Loss of productivity. Increasing the time is takes for trucked goods to reach their destination and extended commutes for workers would reduce economic productivity. The decline in productivity from higher CAFÉ standards needs to be factored into NHTSA's economic analyses.

    4. Road wear. Increasing the number of vehicle miles traveled will increase the wear and tear on roads. The increased maintenance costs on federal, state and local governments needs to be analyzed.

    NHTSA's estimate of the rebound effect, and the analyses incorporating this estimate, are subject to the Department of Transportation's Data Quality Guidelines. DOT's Guidelines contain detailed and well thought out instructions for developing and analyzing data. The Guidelines also provide stringent data quality standards for use in risk assessments. Thus, NHTSA needs to ensure that their estimate of the rebound effect, and the analyses incorporating this estimate, are consistent with the Department's Data Quality Guidelines.

    A Marketing Campaign Only A Terrorist Could Love

    Terrorism Sells. At least that's the hope of the producers of a new series of television ads claiming that SUV purchases support terrorism. Just as the allure of sex is used to sell merchandise, the ads' producers are using the threat of terrorism to sell public policy recommendations. However, the likelihood that a consumer will help prevent terrorism by not buying an SUV is about the same as their getting a date with a supermodel (or turning into one) as a result of using the right brand of toothpaste.

    The thrust of the ads is that the gasoline in SUVs comes from Middle Eastern countries which support terrorism. The notion that driving and SUV aids terrorism is factually incorrect. First, US oil imports from the Persian Gulf (Kuwait, Saudi Arabia, Bahrain, Iran, Iraq, Qatar and the United Arab Emirates) accounted for just under 20% of Persian Gulf exports to OECD (industrialized) nations in the most recent period for which data is available (3rd Quarter of 2002). [Source: Energy Information Administration] By contrast, Europe accounted for 24% of Persian Gulf exports and Japan took in about 37% of Persian Gulf exports. Second, the ads fail to account for how small a share of Persian Gulf oil is actually consumed by SUVs. Of total US oil consumption, only about 45% goes for gasoline. [Source: Energy Information Administration] Thus, US gasoline consumption accounts for about 9% of Persian Gulf exports. In that SUVs make up about 20% of new vehicle sales, it is clear that their total fuel consumption, even if they were 20% of the vehicles on the road (they are nowhere close to this number), would account for maybe 2% of Persian Gulf exports. Therefore, replacing SUVs with other vehicles or even radically changing the fuel efficiency of all SUVs on the road would have result in, at most, a de minimus (<1%) reduction in Persian Gulf oil exports to the US, far less than virtually any other factor or normal market fluctuations.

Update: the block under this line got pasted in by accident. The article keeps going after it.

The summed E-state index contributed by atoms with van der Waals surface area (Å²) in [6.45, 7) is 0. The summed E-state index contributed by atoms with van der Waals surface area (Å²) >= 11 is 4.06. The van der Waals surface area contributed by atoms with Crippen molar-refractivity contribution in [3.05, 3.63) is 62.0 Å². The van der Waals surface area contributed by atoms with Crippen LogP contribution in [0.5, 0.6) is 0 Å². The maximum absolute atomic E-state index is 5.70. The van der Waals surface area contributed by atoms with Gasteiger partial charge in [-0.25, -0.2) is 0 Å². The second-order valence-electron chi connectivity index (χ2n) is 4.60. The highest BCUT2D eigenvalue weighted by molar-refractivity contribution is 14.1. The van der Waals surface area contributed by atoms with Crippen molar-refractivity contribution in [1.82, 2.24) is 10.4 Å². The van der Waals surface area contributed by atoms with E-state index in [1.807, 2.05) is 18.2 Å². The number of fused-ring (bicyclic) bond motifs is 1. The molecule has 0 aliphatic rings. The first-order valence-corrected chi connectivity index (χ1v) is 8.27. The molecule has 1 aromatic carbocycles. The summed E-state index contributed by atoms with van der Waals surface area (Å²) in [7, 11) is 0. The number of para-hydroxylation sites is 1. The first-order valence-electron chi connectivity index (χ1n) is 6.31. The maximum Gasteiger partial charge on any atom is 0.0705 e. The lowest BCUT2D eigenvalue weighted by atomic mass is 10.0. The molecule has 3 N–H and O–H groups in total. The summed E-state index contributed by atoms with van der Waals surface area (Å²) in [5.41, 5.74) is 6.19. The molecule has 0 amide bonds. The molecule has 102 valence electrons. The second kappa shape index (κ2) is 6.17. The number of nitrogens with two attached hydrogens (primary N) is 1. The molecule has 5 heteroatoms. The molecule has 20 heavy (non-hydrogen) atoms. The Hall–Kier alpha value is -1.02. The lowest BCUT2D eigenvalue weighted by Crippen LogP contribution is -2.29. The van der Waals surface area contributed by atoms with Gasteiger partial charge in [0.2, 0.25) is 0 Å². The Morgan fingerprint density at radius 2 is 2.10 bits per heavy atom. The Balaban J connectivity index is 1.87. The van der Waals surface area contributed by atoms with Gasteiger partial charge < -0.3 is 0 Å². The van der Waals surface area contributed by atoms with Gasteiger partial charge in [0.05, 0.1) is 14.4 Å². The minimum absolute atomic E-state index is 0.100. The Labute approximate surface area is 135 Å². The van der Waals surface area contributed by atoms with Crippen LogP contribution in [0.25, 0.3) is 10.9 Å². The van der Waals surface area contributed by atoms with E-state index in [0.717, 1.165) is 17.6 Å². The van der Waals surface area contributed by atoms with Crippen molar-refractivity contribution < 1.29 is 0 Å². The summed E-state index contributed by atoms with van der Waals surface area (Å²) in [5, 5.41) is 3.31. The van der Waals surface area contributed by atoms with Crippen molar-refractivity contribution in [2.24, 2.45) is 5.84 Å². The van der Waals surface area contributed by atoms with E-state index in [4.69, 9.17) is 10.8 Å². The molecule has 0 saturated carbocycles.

Crafting public policy requires analyzing large amounts of scientific data, considering the interests of diverse stakeholders and weighing complex trade-offs. Its hard work. Far harder than lobbing incendiary and misleading charges on television. American servicemen and women are risking their lives around the world in the fight against terrorism. They and their families and friends know the fight is to protect American lives and freedom. The ad campaign's producers and financial backers want to convince them they are risking their lives to protect SUVs. It's a marketing campaign only a terrorist could love.

    If Americans give up the vehicles they need for family and business because of a misguided campaign, the terrorists will have won.

  • Click here to read New York Times article
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  • CRE Launches FuelEconomyIn.US: Recommends NHTSA Defer New CAFE Standards Until Long Term Strategy Plan Completed

    The Center for Regulatory Effectiveness recommended that NHTSA defer the short-term action of establishing new CAFE standards for light trucks until the agency develops a long term strategy. CRE recommended that the agency's CAFE strategy should be based on the thirteen elements contained in the Levin-Bond amendment, passed by the Senate, which delineated policy issues which must be addressed when establishing CAFE standards. One of the directives included in the Levin-Bond amendment was a requirement that the agency address the structural flaws identified by the National Research Council in their comprehensive study of the CAFE program.

    CRE created FuelEconomyIn.US to provide NHTSA and other federal agencies with a wide range of stakeholder views on the key issues raised in the Levin-Bond amendment and National Research Council study. FuelEconomyIn.US has established an Interactive Public Docket to provide a mechanism for collecting and disseminating stakeholder comments. To this end, CRE encourages all stakeholders to provide FuelEconomyIn.US with their views on CAFE to NHTSA and CRE.
  • Click to read CRE comments to NHTSA